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Head To Head: J Sainsbury plc vs Tesco PLC

sainsbury'sIn the 1980s, Sainsbury’s (LSE: SBRY) was the leading supermarket in the UK, providing a shopping experience that was way ahead of all its competitors. It had cracked the (what appears obvious now) concept of providing good food that was affordably priced. But gradually it seemed to lose its way, and from around 2000 onwards it was overtaken by a refreshed and resurgent Tesco (LSE: TSCO).

Tesco just seemed more ambitious and more driven: it was growing retail space faster than anyone else. Plus it was expanding into internet shopping, town centre stores, clothing, electronics and homeware. As it expanded, its purchasing power grew, meaning it could offer the cheapest prices. And this made the supermarket even more popular.

Each supermarket has its strengths

If Sainsbury’s was all about fresh, delicious food provided at a reasonable price, Tesco was about compounding a winning formula across every region of the country and every channel.

tescoBy the time chief executive Sir Terry Leahy left, Tesco was, by some distance, Britain’s top supermarket retailer. But even the tallest tree eventually stops growing. Tesco seems to have reached the limits of its growth in the UK.

Even if you are a market leader, it is difficult to maintain this dominance indefinitely. The other supermarkets are now matching Tesco’s prices, and are also expanding into areas such as internet shopping and clothing.

Plus I also see a growing trend of a boom in the premium end of the supermarket business. A Waitrose has recently opened near where we live, and it is amazing how quickly shoppers have flocked to this store.

These days, shopping is about more than price

In the years since the credit crunch, people have been keen to save money on their weekly shopping. So the value retailers, such as Tesco, Asda, Morrisons, Aldi and Lidl, have been minting it.

But, as economic recovery turns to boom, people are beginning to spend once again. I think there is a great untapped market out there for a premium shopping experience. So I expect the premium retailers — Waitrose, Marks & Spencer and Sainsbury’s — to make gains.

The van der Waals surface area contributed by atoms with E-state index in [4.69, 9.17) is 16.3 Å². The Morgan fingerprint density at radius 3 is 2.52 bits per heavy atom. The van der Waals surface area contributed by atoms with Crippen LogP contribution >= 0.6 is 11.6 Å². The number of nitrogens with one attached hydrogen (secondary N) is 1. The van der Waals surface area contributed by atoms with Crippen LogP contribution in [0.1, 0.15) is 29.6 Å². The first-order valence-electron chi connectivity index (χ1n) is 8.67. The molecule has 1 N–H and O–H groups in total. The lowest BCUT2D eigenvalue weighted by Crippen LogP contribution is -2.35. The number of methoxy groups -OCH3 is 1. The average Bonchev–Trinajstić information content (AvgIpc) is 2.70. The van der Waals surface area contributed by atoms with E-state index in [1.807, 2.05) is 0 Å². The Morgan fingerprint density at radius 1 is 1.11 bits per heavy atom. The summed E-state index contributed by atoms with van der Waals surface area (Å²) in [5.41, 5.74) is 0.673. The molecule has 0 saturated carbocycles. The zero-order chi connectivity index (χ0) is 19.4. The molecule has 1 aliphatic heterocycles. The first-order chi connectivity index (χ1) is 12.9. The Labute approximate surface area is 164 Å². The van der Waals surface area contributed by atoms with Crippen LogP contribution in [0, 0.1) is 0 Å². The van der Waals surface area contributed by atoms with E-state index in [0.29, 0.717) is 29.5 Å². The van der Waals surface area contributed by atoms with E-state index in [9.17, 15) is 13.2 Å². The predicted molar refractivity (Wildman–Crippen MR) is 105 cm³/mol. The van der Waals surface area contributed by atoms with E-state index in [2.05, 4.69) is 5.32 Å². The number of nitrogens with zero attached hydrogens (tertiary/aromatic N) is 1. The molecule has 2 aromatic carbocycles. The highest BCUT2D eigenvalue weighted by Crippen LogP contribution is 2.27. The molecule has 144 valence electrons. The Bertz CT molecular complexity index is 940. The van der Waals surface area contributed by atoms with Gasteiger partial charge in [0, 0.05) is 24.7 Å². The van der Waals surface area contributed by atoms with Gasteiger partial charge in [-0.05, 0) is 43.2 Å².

Shopping used to be about buying as many essentials as you could as cheaply as you could. It is still partly about that, but it is increasingly about one word: fun. In this incredibly competitive pick-and-choose world that we live in, any retailers that can provide a shopping experience which is enjoyable, fun, even exciting, will win.

People will say that, with a looming price war, Tesco will always have more in its armoury. But I’m just wondering whether, these days, shopping is about more than that.

Of the FTSE 100 supermarkets (Tesco, Morrisons and Sainsbury’s) on a P/E ratio basis, Sainsbury’s is the cheapest, with a P/E ratio of 10. Tesco currently has quadruple the market capitalisation of Sainsbury’s. I expect Sainsbury’s to make up some of that gap.

Both shares are worth investing in but, currently, my pick is Sainsbury’s.

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By accumulating and reinvesting your dividends month after month and year after year, and adding these returns to the increasing share prices of the companies you've invested in, your wealth will grow.

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Prabhat owns shares in none of the companies mentioned in this article. The Motley Fool owns shares in Tesco and has recommended shares in Morrisons.